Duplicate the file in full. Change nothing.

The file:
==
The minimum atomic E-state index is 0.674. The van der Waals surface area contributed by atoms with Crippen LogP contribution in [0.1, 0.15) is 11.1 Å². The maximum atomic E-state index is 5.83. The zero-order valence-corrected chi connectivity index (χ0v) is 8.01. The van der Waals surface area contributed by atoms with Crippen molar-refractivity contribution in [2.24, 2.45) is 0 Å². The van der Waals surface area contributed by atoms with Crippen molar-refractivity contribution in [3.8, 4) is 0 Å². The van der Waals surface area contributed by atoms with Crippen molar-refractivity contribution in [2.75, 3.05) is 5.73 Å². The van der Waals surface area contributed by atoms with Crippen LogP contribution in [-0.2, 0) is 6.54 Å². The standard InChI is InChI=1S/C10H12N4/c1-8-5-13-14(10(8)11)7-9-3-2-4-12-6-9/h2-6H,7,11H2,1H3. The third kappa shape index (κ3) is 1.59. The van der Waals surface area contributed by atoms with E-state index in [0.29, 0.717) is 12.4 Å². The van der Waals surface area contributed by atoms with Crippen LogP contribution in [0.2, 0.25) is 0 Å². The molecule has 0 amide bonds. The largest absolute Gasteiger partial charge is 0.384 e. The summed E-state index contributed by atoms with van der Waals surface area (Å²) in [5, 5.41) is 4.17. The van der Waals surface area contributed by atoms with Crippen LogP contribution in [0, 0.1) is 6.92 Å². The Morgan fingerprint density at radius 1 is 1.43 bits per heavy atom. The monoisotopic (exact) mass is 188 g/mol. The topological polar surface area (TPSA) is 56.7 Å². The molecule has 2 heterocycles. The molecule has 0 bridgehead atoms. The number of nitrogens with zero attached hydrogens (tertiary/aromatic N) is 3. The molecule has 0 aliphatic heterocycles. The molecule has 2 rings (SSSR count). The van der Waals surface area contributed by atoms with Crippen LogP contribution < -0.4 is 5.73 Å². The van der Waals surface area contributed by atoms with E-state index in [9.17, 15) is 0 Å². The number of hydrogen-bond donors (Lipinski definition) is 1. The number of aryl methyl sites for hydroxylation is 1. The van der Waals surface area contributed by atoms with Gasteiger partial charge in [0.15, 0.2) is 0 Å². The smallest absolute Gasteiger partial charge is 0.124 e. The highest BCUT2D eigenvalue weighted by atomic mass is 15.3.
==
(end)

The minimum atomic E-state index is 0.674. The van der Waals surface area contributed by atoms with Crippen LogP contribution in [0.1, 0.15) is 11.1 Å². The maximum atomic E-state index is 5.83. The zero-order valence-corrected chi connectivity index (χ0v) is 8.01. The van der Waals surface area contributed by atoms with Crippen molar-refractivity contribution in [2.24, 2.45) is 0 Å². The van der Waals surface area contributed by atoms with Crippen molar-refractivity contribution in [3.8, 4) is 0 Å². The van der Waals surface area contributed by atoms with Crippen molar-refractivity contribution in [2.75, 3.05) is 5.73 Å². The van der Waals surface area contributed by atoms with Crippen LogP contribution in [-0.2, 0) is 6.54 Å². The standard InChI is InChI=1S/C10H12N4/c1-8-5-13-14(10(8)11)7-9-3-2-4-12-6-9/h2-6H,7,11H2,1H3. The third kappa shape index (κ3) is 1.59. The van der Waals surface area contributed by atoms with E-state index in [0.29, 0.717) is 12.4 Å². The van der Waals surface area contributed by atoms with Crippen LogP contribution in [0.2, 0.25) is 0 Å². The molecule has 0 amide bonds. The largest absolute Gasteiger partial charge is 0.384 e. The summed E-state index contributed by atoms with van der Waals surface area (Å²) in [5, 5.41) is 4.17. The van der Waals surface area contributed by atoms with Crippen LogP contribution in [0, 0.1) is 6.92 Å². The Morgan fingerprint density at radius 1 is 1.43 bits per heavy atom. The monoisotopic (exact) mass is 188 g/mol. The topological polar surface area (TPSA) is 56.7 Å². The molecule has 2 heterocycles. The molecule has 0 bridgehead atoms. The number of nitrogens with zero attached hydrogens (tertiary/aromatic N) is 3. The molecule has 0 aliphatic heterocycles. The molecule has 2 rings (SSSR count). The van der Waals surface area contributed by atoms with Crippen LogP contribution < -0.4 is 5.73 Å². The van der Waals surface area contributed by atoms with E-state index in [9.17, 15) is 0 Å². The number of hydrogen-bond donors (Lipinski definition) is 1. The number of aryl methyl sites for hydroxylation is 1. The van der Waals surface area contributed by atoms with Gasteiger partial charge in [0.15, 0.2) is 0 Å². The smallest absolute Gasteiger partial charge is 0.124 e. The highest BCUT2D eigenvalue weighted by atomic mass is 15.3.